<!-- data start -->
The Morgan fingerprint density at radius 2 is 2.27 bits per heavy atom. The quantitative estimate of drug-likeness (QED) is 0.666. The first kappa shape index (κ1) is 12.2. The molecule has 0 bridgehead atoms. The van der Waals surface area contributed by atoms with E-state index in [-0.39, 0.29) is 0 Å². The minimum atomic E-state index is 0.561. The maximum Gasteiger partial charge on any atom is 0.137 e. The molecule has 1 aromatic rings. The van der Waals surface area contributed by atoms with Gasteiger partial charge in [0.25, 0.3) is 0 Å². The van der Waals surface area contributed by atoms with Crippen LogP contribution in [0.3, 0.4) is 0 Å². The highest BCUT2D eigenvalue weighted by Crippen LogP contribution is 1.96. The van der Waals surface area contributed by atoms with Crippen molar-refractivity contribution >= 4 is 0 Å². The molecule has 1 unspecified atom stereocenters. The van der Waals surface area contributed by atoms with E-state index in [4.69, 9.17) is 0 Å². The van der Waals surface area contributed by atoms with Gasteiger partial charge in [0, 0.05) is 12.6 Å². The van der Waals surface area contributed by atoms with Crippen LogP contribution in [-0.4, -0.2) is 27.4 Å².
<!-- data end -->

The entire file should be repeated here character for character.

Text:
The Morgan fingerprint density at radius 2 is 2.27 bits per heavy atom. The quantitative estimate of drug-likeness (QED) is 0.666. The first kappa shape index (κ1) is 12.2. The molecule has 0 bridgehead atoms. The van der Waals surface area contributed by atoms with E-state index in [-0.39, 0.29) is 0 Å². The minimum atomic E-state index is 0.561. The maximum Gasteiger partial charge on any atom is 0.137 e. The molecule has 1 aromatic rings. The van der Waals surface area contributed by atoms with Gasteiger partial charge in [0.25, 0.3) is 0 Å². The van der Waals surface area contributed by atoms with Crippen LogP contribution in [0.3, 0.4) is 0 Å². The highest BCUT2D eigenvalue weighted by Crippen LogP contribution is 1.96. The van der Waals surface area contributed by atoms with Crippen molar-refractivity contribution >= 4 is 0 Å². The molecule has 1 unspecified atom stereocenters. The van der Waals surface area contributed by atoms with E-state index in [4.69, 9.17) is 0 Å². The van der Waals surface area contributed by atoms with Gasteiger partial charge in [0, 0.05) is 12.6 Å². The van der Waals surface area contributed by atoms with Crippen LogP contribution in [-0.4, -0.2) is 27.4 Å².